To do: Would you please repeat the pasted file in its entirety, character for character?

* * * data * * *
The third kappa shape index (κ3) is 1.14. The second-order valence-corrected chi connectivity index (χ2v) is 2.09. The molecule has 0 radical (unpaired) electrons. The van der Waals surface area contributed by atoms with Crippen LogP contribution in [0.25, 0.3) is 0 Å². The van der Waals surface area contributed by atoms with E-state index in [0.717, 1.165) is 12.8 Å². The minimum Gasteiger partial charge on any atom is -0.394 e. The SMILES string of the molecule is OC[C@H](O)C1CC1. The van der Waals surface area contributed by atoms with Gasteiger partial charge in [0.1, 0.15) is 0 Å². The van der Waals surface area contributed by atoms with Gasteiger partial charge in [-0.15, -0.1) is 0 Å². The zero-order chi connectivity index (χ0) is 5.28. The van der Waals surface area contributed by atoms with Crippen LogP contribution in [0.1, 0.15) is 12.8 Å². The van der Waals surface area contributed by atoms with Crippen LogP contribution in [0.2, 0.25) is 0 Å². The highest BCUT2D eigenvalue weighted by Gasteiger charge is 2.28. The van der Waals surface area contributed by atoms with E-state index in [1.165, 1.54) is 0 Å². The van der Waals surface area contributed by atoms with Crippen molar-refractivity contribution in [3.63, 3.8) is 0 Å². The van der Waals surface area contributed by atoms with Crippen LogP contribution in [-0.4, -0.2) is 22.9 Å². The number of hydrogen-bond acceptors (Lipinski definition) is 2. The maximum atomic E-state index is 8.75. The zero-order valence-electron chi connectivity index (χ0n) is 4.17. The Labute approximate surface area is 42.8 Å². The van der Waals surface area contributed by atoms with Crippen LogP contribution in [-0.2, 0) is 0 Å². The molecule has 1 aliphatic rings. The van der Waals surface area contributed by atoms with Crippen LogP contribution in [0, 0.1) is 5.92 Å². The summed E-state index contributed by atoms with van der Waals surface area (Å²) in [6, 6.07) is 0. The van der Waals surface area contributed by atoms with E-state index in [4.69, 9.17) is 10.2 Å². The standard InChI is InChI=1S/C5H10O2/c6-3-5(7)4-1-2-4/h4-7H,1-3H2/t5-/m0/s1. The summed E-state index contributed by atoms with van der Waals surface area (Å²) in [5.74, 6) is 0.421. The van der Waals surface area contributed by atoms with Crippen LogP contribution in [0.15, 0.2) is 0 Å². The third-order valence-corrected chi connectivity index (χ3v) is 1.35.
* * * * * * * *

The third kappa shape index (κ3) is 1.14. The second-order valence-corrected chi connectivity index (χ2v) is 2.09. The molecule has 0 radical (unpaired) electrons. The van der Waals surface area contributed by atoms with Crippen LogP contribution in [0.25, 0.3) is 0 Å². The van der Waals surface area contributed by atoms with E-state index in [0.717, 1.165) is 12.8 Å². The minimum Gasteiger partial charge on any atom is -0.394 e. The SMILES string of the molecule is OC[C@H](O)C1CC1. The van der Waals surface area contributed by atoms with Gasteiger partial charge in [0.1, 0.15) is 0 Å². The van der Waals surface area contributed by atoms with Gasteiger partial charge in [-0.15, -0.1) is 0 Å². The zero-order chi connectivity index (χ0) is 5.28. The van der Waals surface area contributed by atoms with Crippen LogP contribution in [0.1, 0.15) is 12.8 Å². The van der Waals surface area contributed by atoms with Crippen LogP contribution in [0.2, 0.25) is 0 Å². The highest BCUT2D eigenvalue weighted by Gasteiger charge is 2.28. The van der Waals surface area contributed by atoms with E-state index in [1.165, 1.54) is 0 Å². The van der Waals surface area contributed by atoms with Crippen molar-refractivity contribution in [3.63, 3.8) is 0 Å². The van der Waals surface area contributed by atoms with Crippen LogP contribution in [-0.4, -0.2) is 22.9 Å². The number of hydrogen-bond acceptors (Lipinski definition) is 2. The maximum atomic E-state index is 8.75. The zero-order valence-electron chi connectivity index (χ0n) is 4.17. The Labute approximate surface area is 42.8 Å². The van der Waals surface area contributed by atoms with Crippen LogP contribution in [-0.2, 0) is 0 Å². The molecule has 1 aliphatic rings. The van der Waals surface area contributed by atoms with Crippen LogP contribution in [0, 0.1) is 5.92 Å². The summed E-state index contributed by atoms with van der Waals surface area (Å²) in [6, 6.07) is 0. The van der Waals surface area contributed by atoms with E-state index in [4.69, 9.17) is 10.2 Å². The standard InChI is InChI=1S/C5H10O2/c6-3-5(7)4-1-2-4/h4-7H,1-3H2/t5-/m0/s1. The summed E-state index contributed by atoms with van der Waals surface area (Å²) in [5.74, 6) is 0.421. The van der Waals surface area contributed by atoms with Crippen LogP contribution in [0.15, 0.2) is 0 Å². The third-order valence-corrected chi connectivity index (χ3v) is 1.35.